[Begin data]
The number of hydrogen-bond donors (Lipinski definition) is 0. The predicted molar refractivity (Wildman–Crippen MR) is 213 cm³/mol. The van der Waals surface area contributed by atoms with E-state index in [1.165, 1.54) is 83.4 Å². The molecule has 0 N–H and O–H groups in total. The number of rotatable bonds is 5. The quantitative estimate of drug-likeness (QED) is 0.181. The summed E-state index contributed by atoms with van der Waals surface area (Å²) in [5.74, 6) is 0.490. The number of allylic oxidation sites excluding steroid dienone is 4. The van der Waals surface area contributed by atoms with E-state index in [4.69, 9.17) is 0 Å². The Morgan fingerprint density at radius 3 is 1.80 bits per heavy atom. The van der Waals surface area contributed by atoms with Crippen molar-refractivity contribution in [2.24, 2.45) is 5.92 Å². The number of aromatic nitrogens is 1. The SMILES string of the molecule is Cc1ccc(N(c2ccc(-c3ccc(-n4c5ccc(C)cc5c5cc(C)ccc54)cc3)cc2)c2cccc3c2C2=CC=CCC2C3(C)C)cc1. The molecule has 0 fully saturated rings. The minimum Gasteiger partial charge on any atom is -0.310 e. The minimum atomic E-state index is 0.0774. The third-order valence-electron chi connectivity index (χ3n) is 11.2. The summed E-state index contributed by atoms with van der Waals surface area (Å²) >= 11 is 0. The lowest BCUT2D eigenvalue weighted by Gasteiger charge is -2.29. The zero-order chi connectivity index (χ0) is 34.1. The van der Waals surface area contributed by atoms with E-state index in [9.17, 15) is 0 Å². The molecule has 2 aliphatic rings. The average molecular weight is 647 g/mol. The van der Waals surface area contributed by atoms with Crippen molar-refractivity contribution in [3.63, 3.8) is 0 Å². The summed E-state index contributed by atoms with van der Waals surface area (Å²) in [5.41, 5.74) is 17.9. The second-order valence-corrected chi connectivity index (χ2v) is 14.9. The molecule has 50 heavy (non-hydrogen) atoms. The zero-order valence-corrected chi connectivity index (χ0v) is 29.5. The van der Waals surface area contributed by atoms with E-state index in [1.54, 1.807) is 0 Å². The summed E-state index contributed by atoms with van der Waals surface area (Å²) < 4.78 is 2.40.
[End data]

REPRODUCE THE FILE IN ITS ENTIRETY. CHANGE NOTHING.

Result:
The number of hydrogen-bond donors (Lipinski definition) is 0. The predicted molar refractivity (Wildman–Crippen MR) is 213 cm³/mol. The van der Waals surface area contributed by atoms with E-state index in [1.165, 1.54) is 83.4 Å². The molecule has 0 N–H and O–H groups in total. The number of rotatable bonds is 5. The quantitative estimate of drug-likeness (QED) is 0.181. The summed E-state index contributed by atoms with van der Waals surface area (Å²) in [5.74, 6) is 0.490. The number of allylic oxidation sites excluding steroid dienone is 4. The van der Waals surface area contributed by atoms with E-state index in [4.69, 9.17) is 0 Å². The Morgan fingerprint density at radius 3 is 1.80 bits per heavy atom. The van der Waals surface area contributed by atoms with Crippen molar-refractivity contribution in [2.24, 2.45) is 5.92 Å². The number of aromatic nitrogens is 1. The SMILES string of the molecule is Cc1ccc(N(c2ccc(-c3ccc(-n4c5ccc(C)cc5c5cc(C)ccc54)cc3)cc2)c2cccc3c2C2=CC=CCC2C3(C)C)cc1. The molecule has 0 fully saturated rings. The minimum Gasteiger partial charge on any atom is -0.310 e. The minimum atomic E-state index is 0.0774. The third-order valence-electron chi connectivity index (χ3n) is 11.2. The summed E-state index contributed by atoms with van der Waals surface area (Å²) >= 11 is 0. The lowest BCUT2D eigenvalue weighted by Gasteiger charge is -2.29. The zero-order chi connectivity index (χ0) is 34.1. The van der Waals surface area contributed by atoms with E-state index in [9.17, 15) is 0 Å². The molecule has 2 aliphatic rings. The average molecular weight is 647 g/mol. The van der Waals surface area contributed by atoms with Crippen molar-refractivity contribution in [3.63, 3.8) is 0 Å². The summed E-state index contributed by atoms with van der Waals surface area (Å²) in [5.41, 5.74) is 17.9. The second-order valence-corrected chi connectivity index (χ2v) is 14.9. The molecule has 50 heavy (non-hydrogen) atoms. The zero-order valence-corrected chi connectivity index (χ0v) is 29.5. The van der Waals surface area contributed by atoms with E-state index in [1.54, 1.807) is 0 Å². The summed E-state index contributed by atoms with van der Waals surface area (Å²) < 4.78 is 2.40.